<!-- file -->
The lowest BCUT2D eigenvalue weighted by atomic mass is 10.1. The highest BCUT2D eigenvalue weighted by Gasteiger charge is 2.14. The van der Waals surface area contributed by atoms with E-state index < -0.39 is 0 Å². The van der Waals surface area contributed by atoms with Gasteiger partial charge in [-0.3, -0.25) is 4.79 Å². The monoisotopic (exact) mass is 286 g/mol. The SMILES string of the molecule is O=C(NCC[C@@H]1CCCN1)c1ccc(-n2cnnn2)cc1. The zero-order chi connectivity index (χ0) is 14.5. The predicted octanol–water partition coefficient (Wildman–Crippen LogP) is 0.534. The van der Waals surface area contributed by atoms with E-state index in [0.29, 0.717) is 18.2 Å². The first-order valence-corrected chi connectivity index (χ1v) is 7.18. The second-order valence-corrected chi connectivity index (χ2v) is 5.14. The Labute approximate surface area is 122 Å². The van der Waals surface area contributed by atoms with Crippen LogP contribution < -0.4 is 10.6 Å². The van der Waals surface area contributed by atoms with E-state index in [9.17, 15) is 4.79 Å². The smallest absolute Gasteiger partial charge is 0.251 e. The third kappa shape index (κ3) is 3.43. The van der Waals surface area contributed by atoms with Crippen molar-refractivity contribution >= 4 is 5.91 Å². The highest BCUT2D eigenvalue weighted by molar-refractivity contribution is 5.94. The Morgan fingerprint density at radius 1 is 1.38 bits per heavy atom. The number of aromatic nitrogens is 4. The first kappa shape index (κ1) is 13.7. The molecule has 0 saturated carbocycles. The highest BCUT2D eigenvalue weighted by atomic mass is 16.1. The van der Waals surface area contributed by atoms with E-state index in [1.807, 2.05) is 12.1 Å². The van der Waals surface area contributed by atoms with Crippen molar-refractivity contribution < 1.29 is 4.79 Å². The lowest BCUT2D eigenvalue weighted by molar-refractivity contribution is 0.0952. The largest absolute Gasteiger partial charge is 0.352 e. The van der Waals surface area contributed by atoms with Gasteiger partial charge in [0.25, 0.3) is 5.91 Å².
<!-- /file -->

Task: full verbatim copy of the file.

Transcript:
The lowest BCUT2D eigenvalue weighted by atomic mass is 10.1. The highest BCUT2D eigenvalue weighted by Gasteiger charge is 2.14. The van der Waals surface area contributed by atoms with E-state index < -0.39 is 0 Å². The van der Waals surface area contributed by atoms with Gasteiger partial charge in [-0.3, -0.25) is 4.79 Å². The monoisotopic (exact) mass is 286 g/mol. The SMILES string of the molecule is O=C(NCC[C@@H]1CCCN1)c1ccc(-n2cnnn2)cc1. The zero-order chi connectivity index (χ0) is 14.5. The predicted octanol–water partition coefficient (Wildman–Crippen LogP) is 0.534. The van der Waals surface area contributed by atoms with E-state index in [0.29, 0.717) is 18.2 Å². The first-order valence-corrected chi connectivity index (χ1v) is 7.18. The second-order valence-corrected chi connectivity index (χ2v) is 5.14. The Labute approximate surface area is 122 Å². The van der Waals surface area contributed by atoms with Crippen LogP contribution < -0.4 is 10.6 Å². The van der Waals surface area contributed by atoms with E-state index in [9.17, 15) is 4.79 Å². The smallest absolute Gasteiger partial charge is 0.251 e. The third kappa shape index (κ3) is 3.43. The van der Waals surface area contributed by atoms with Crippen molar-refractivity contribution >= 4 is 5.91 Å². The highest BCUT2D eigenvalue weighted by molar-refractivity contribution is 5.94. The Morgan fingerprint density at radius 1 is 1.38 bits per heavy atom. The number of aromatic nitrogens is 4. The first kappa shape index (κ1) is 13.7. The molecule has 0 saturated carbocycles. The highest BCUT2D eigenvalue weighted by atomic mass is 16.1. The van der Waals surface area contributed by atoms with E-state index in [1.807, 2.05) is 12.1 Å². The van der Waals surface area contributed by atoms with Crippen molar-refractivity contribution < 1.29 is 4.79 Å². The lowest BCUT2D eigenvalue weighted by molar-refractivity contribution is 0.0952. The largest absolute Gasteiger partial charge is 0.352 e. The van der Waals surface area contributed by atoms with Gasteiger partial charge in [0.25, 0.3) is 5.91 Å².